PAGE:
How can we assess the writing of our students in ways that are valid, reliable, and fair? That is the subject of the latest podcast episode of Teaching Writing:
Writing assessment: An interview with Dr. David Slomp
In this 30-minute conversation with Dr. David Slomp, Associate Professor of Education at the University of Lethbridge and co-editor in chief of the journal, Assessing Writing, you'll find out how to create assessments that satisfy all three of these criteria. "Valid" speaks to the point that your assessment tool must really assess the characteristic you are measuring. "Reliable" means several things, including that the test or assessment tool gives the same result. And "fair" asks us to consider if all the people who are subject to the assessment have an equal opportunity to perform the task or skill being assessed.
If you a manager and are assessing the writing of people in your workgroup, these three cornerstones apply equally to both summative assessments (year-end reviews) and formative assessments--the kind of coaching or feedback you give on a daily, weekly, or monthly basis. Do some people in your group receive more difficult assignments? Less time to work on them? Fewer comments or opportunities to revise?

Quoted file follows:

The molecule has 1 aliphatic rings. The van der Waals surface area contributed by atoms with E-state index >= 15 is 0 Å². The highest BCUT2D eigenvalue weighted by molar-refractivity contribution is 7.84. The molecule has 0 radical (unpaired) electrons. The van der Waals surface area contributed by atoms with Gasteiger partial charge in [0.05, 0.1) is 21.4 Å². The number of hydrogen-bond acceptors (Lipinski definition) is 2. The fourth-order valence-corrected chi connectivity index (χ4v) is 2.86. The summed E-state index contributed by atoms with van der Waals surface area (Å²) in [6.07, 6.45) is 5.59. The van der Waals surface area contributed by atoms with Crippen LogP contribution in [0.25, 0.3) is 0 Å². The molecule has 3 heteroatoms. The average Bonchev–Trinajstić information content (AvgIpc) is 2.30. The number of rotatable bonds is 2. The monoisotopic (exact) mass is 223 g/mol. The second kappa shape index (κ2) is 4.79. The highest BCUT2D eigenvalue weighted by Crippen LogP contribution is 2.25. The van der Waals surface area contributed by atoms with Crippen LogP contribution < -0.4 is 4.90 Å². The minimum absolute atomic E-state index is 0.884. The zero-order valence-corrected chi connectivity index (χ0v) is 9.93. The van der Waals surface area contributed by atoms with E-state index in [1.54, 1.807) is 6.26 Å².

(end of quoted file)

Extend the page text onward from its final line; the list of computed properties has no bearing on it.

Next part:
Good assessments are difficult but extremely useful if they give you a good picture of the overall effectiveness of your work group and/or a clear sense of progress or lack of it for those in the group. If some people aren't improving, and you have good data about that, you can then work with them to find ways to get them help with their writing: coaches, seminars (online and in-person), and even peer mentoring. For more information about some of the resources out there, visit my website and check out the online courses available through LinkedIn's Learning page.